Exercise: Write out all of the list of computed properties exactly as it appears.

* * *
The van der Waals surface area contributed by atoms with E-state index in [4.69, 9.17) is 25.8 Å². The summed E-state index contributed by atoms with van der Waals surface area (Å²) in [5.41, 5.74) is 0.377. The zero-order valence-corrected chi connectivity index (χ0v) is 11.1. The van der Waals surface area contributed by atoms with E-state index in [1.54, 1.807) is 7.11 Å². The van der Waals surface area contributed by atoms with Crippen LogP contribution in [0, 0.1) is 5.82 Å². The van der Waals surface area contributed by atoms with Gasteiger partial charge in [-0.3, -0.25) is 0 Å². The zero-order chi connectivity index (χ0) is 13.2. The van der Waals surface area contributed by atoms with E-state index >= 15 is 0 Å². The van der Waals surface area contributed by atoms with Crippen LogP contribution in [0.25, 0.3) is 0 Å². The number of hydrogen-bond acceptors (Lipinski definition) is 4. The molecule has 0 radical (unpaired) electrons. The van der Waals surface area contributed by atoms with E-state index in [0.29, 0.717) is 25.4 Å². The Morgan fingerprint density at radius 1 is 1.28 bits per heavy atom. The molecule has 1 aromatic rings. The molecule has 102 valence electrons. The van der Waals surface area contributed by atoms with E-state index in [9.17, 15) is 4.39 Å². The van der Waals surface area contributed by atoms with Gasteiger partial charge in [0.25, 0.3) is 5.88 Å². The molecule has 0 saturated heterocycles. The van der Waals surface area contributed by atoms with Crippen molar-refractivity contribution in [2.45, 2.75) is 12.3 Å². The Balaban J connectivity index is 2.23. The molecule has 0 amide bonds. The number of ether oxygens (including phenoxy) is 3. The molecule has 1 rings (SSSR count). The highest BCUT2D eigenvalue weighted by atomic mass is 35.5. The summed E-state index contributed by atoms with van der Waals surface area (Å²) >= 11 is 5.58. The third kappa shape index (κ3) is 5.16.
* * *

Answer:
The van der Waals surface area contributed by atoms with E-state index in [4.69, 9.17) is 25.8 Å². The summed E-state index contributed by atoms with van der Waals surface area (Å²) in [5.41, 5.74) is 0.377. The zero-order valence-corrected chi connectivity index (χ0v) is 11.1. The van der Waals surface area contributed by atoms with E-state index in [1.54, 1.807) is 7.11 Å². The van der Waals surface area contributed by atoms with Crippen LogP contribution in [0, 0.1) is 5.82 Å². The van der Waals surface area contributed by atoms with Gasteiger partial charge in [-0.3, -0.25) is 0 Å². The zero-order chi connectivity index (χ0) is 13.2. The van der Waals surface area contributed by atoms with E-state index >= 15 is 0 Å². The van der Waals surface area contributed by atoms with Crippen LogP contribution in [0.25, 0.3) is 0 Å². The number of hydrogen-bond acceptors (Lipinski definition) is 4. The molecule has 0 radical (unpaired) electrons. The van der Waals surface area contributed by atoms with E-state index in [0.29, 0.717) is 25.4 Å². The Morgan fingerprint density at radius 1 is 1.28 bits per heavy atom. The molecule has 1 aromatic rings. The molecule has 102 valence electrons. The van der Waals surface area contributed by atoms with E-state index in [9.17, 15) is 4.39 Å². The van der Waals surface area contributed by atoms with Gasteiger partial charge in [0.25, 0.3) is 5.88 Å². The molecule has 0 saturated heterocycles. The van der Waals surface area contributed by atoms with Crippen molar-refractivity contribution in [2.45, 2.75) is 12.3 Å². The Balaban J connectivity index is 2.23. The molecule has 0 amide bonds. The number of ether oxygens (including phenoxy) is 3. The molecule has 1 rings (SSSR count). The highest BCUT2D eigenvalue weighted by atomic mass is 35.5. The summed E-state index contributed by atoms with van der Waals surface area (Å²) >= 11 is 5.58. The third kappa shape index (κ3) is 5.16.